So how do these numbers fit with Cassidy’s story? When revenues fell, the UK government responded with tax increases. There were no draconian spending cuts, spending increased every year and the economy shrank. Perhaps a conclusion more connected to the data is that when “austerity” consists of higher spending and tax increases it’s likely to tip the economy back into recession. A more accurate headline would be “It’s Official: Taxing and Spending Doesn’t Work!”

Should someone tell President Obama?

Everybody loves a “Going Out of Business Sale”

We ran a chain of retail hi-fi stores for twenty years. A few times, we were asked by the bankruptcy court or a creditor’s committee to help liquidate the inventory of a failed retailer.

“Going Out of Business Sales” always work! Customers wait in line (and will even pay admission) convincing themselves that the deals are so great they’re worth the effort. As sellers, we loved the “it’s all gotta go” ambience of stores crowded with buyers looking for below-cost merchandise that may be missing pieces or not even work!

For a retailer, it’s the most believable sale ever.

It seems the Federal Government is having their own “Going Out of Business Sale” these days and the average voter is right to love the deals. Up to 99 weeks of unemployment… much better than having to take a crummy job. Social Security Disability… far more pleasant than working two part time jobs to make ends meet. A program for every want… and someone else to pay.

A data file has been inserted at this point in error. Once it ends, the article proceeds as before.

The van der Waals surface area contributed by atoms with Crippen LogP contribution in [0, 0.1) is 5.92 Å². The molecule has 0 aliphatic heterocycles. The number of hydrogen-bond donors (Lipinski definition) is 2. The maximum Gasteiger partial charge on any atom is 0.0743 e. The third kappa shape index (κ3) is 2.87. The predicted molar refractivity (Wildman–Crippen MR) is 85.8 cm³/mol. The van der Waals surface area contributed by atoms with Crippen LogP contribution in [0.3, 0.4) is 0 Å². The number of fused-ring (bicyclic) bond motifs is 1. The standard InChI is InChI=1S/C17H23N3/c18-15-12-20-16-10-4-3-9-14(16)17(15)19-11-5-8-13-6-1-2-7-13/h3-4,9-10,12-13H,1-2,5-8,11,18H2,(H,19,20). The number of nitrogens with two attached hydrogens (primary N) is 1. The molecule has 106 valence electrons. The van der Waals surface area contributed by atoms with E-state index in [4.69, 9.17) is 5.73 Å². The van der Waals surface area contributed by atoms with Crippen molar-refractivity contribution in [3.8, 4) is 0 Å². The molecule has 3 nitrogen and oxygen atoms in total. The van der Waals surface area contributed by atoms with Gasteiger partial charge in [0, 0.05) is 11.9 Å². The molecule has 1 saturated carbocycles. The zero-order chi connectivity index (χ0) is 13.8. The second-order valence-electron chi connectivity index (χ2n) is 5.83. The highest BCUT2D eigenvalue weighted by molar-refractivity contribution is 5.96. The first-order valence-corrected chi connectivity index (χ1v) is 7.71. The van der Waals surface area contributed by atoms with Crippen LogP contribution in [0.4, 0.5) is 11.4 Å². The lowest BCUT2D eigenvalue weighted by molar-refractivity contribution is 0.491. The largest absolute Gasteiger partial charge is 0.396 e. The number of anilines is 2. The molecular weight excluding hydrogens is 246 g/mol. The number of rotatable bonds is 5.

The deals get better when you’re rich and powerful. The government extends copyright and patent protection seemingly forever so Disney’s descendants can live for a century off Mickey Mouse. Drug companies are paid by the government for research which fails but when new drugs result, they get the profits as well. It’s great to be a crony in a crony capitalist world!

Now the deals are so good, no one can resist. Perhaps the tipping point is Medicare. Who wouldn’t like a health insurance program if the plan pays out $340 in benefits for every $100 in premiums!  Medicare’s actual deal is 1,000 times that good.  Wouldn’t more people would drive a Ferrari if it sold for $67,500 rather than $229,825.

Of course, the reason a “Going Out of Business Sale” works is urgency; you’ve got to act fast or you’ll miss out.   Unfortunately, there’s no future in failure.  So, while it’s great to liquidate a competitor, it’s no fun when it’s your government that’s going broke and seems unable to stop itself.